In the contemporary era, with our record levels of wealth, technological advancement and scientific understanding, it follows that our culture should be as groundbreaking as everything else. We should be composing the best ever music, building the best ever buildings, and painting the best ever art. Yet in most ways, the culture of the past was more sophisticated and refined. Why?
Modern culture often values function over form. Take mosques for example. If you go to countries like Iran or Turkey, the oldest mosques are utterly sublime: the attention to detail is breathtaking. Go to any mosques built within the last half a century, and although the engineering skills have increased, the mosques no longer demonstrate the same intricacy or craftsmanship. The same could be said of churches, or most buildings with a medieval and a modern equivalent. We just want thinks to work well, and care less for the effort put into it. Minimalism is elevated, and ‘fussiness’ deplored. But perhaps we have lost something.
Mass production has deprived manufactured products of their personality. Which is more beautiful, the handmade dress or one made in a third-world sweatshop? Which employs more skill, the plate made by hand in a pottery, or one churned out in a ceramic factory? By making things in bulk and on the cheap, we lose the diverse identities and talents of the individual. Marx noticed this in what he called the alienation of labour from its products. Unlike Marx, I’m not calling for capitalism to be replaced. But perhaps the efficiency of capitalism is also its ugliness. Just as significantly, perhaps the globalisation of capitalism has caused the different cultures of the world to become more similar, just as the nature of our economies has converged.
Conservatives are generally the ones who deplore modern culture the most. They argue the decline of culture is a result of the decline of traditional morality. Look at how much sex and mindless violence there is in culture nowadays. Would a moral and truly religious society permit that? Equally, culture has become derivative in its endless pursuit of being anti-establishment, anti-tradition and often overtly left wing. Trying to be edgy or countercultural is no longer profound when counterculture is the culture.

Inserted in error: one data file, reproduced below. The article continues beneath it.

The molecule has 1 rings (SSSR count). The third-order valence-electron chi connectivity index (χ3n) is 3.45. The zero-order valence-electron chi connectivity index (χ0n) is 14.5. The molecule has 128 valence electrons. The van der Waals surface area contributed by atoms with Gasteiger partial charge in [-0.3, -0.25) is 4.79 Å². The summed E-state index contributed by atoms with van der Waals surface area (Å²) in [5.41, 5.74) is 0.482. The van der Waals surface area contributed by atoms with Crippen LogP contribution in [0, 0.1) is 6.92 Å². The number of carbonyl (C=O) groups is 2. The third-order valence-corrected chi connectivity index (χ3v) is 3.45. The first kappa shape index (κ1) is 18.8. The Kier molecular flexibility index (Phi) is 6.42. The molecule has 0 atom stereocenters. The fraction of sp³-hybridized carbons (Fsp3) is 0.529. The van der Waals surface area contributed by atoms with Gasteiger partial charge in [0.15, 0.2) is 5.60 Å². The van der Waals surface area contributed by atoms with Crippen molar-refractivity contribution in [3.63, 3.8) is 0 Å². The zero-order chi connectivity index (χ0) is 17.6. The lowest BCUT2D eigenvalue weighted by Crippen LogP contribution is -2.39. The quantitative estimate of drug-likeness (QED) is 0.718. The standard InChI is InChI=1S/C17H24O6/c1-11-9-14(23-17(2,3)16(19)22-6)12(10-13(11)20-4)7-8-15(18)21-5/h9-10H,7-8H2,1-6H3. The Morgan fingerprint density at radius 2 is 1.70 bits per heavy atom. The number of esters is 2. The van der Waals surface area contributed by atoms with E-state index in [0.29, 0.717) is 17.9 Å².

Culture has fallen victim to the desire for everything to be quick and easy. Fast food may not taste very nice, and may be bad for you, but its easily made and everyone knows what they’re getting. Modern pop music uses a familiar song structure, simple melodies, predictable chord sequences and is virtually always in 4/4 time. But it’s catchy, short enough to be played on the radio and easy to make, so it catches on. In the age of convenience, culture which values time, effort, and acquired tastes, is sidelined.
But for most younger people, modern culture isn’t so bad. There is plenty of good art, music, films, literature, food and architecture out there- you just have to know where to look. Globalisation has given rise to new forms of culture, such as Tex-Mex food, Korean pop or Nigerian cinema. Moreover, they decry critics of modern culture as being socially conservative reactionaries, overly nostalgic for a golden age which never existed, and who view good taste from a parochial, Western viewpoint. Ultimately, the desire to assess culture in a hierarchical fashion is a nonsense when you consider that it is social construct, good taste is entirely subjective, and everything is constantly evolving. Those who wish to wear three-piece suits and tailcoats, listen to Renaissance or Baroque music and read Chaucer are perfectly free to do so. The rest of us will move on happily.